FIG. 2 illustrates the clamp halves 10-12 in open position for receiving an optical fiber cable to be clamped. The maximum open position of the opposed jaws 24-24A and 34-34A is determined by stopping engagement between planar clamp half surfaces 26-26A with projecting clamping jaw portions of the mated clamp halves. FIG. 2 illustrates the scissorlike action whereby the opposed clamping jaws simultaneously open; FIG. 5 illustrates the ability of such jaws to simultaneously close.

It will be noted from FIG. 5 that if a cable is passed through the left end of the passageway P defined by the opposed threaded hemispherical clamp portions 24 and 24A, and the latter portions were moved toward each other about pivot pin 42, a clamping engagement will be exerted on a peripheral portion of an interposed cable. Raised ribs 27 formed on the inner arcuate surfaces of clamp portions 24, 24A assist in preventing relative movement between the engaged cable and the closed clamp jaws 24, 24A.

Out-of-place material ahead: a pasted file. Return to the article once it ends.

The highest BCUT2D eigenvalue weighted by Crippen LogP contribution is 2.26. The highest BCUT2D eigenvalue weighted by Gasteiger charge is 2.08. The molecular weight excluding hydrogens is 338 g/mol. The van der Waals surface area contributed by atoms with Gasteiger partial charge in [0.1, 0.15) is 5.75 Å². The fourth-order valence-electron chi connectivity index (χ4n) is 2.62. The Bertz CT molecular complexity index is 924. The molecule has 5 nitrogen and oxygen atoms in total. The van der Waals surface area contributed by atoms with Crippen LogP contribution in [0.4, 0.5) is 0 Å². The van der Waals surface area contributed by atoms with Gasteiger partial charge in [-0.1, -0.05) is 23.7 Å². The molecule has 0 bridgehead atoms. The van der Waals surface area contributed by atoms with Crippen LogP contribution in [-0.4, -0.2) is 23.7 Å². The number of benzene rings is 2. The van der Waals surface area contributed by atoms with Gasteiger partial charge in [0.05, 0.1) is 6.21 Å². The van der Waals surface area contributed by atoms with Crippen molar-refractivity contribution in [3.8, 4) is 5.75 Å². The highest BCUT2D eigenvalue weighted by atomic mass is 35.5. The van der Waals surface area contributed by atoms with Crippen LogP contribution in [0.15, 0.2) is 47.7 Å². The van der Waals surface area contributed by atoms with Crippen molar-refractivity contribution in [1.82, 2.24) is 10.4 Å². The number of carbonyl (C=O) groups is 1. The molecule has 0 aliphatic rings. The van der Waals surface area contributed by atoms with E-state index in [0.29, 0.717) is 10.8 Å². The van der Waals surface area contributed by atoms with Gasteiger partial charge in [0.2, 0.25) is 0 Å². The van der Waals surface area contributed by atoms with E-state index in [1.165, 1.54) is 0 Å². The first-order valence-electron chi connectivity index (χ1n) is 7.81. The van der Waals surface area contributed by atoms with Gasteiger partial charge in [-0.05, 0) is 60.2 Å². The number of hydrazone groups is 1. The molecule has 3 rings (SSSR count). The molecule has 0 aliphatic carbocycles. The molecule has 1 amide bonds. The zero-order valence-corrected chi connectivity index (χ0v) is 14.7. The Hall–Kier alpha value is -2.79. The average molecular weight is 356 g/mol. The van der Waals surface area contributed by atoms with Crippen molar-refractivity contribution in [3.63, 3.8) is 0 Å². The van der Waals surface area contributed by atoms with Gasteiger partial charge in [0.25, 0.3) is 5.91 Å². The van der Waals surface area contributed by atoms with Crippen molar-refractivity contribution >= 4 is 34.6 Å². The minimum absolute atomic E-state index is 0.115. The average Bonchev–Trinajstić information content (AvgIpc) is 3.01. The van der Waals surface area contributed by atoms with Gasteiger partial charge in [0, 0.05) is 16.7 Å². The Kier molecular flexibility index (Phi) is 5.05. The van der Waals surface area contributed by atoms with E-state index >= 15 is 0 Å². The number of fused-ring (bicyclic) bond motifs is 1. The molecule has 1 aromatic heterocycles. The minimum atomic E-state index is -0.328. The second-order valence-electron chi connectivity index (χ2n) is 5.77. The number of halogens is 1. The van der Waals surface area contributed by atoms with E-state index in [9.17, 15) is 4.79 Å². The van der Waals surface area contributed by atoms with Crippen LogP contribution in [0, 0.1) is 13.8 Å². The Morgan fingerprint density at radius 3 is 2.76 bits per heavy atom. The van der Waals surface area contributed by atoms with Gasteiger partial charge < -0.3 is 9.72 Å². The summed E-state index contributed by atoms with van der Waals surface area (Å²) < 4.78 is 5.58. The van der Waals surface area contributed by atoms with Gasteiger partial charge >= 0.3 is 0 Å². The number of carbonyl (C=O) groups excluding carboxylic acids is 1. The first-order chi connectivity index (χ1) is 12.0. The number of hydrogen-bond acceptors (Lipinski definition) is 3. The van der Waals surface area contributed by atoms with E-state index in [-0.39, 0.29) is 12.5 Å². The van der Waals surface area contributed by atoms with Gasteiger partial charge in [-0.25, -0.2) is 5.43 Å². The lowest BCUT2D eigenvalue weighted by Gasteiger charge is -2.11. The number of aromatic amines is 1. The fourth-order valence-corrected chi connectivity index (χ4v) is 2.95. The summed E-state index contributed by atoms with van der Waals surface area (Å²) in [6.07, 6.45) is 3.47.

It will also be noted from FIG. 5 that inasmuch as the half portion 34 is integrally formed with threaded semicylindrical portion 24 of the clamp half 10, as the clamp cylindrical portion 24 approaches the half cylindrical portion 24A of clamp half 12, simultaneously ring portion 34 is pivoted downwardly in FIG. 5 to approach ring portion 34A of clamp half 12. Thus clamping action is simultaneously effected at opposed clamp end portions defining the end limits of the passageway P passing through the clamp assembly of FIGS. 2 and 5. Similarly, if it is desired to release the opposed clamping jaws of the clamp halves defined by the semicylindrical portions 24 and 24A at one end and the semi-ring portions 34 and 34A at the opposite end, the two clamp halves are pivoted away from each other simultaneously at opposed ends about the pivot pin 42.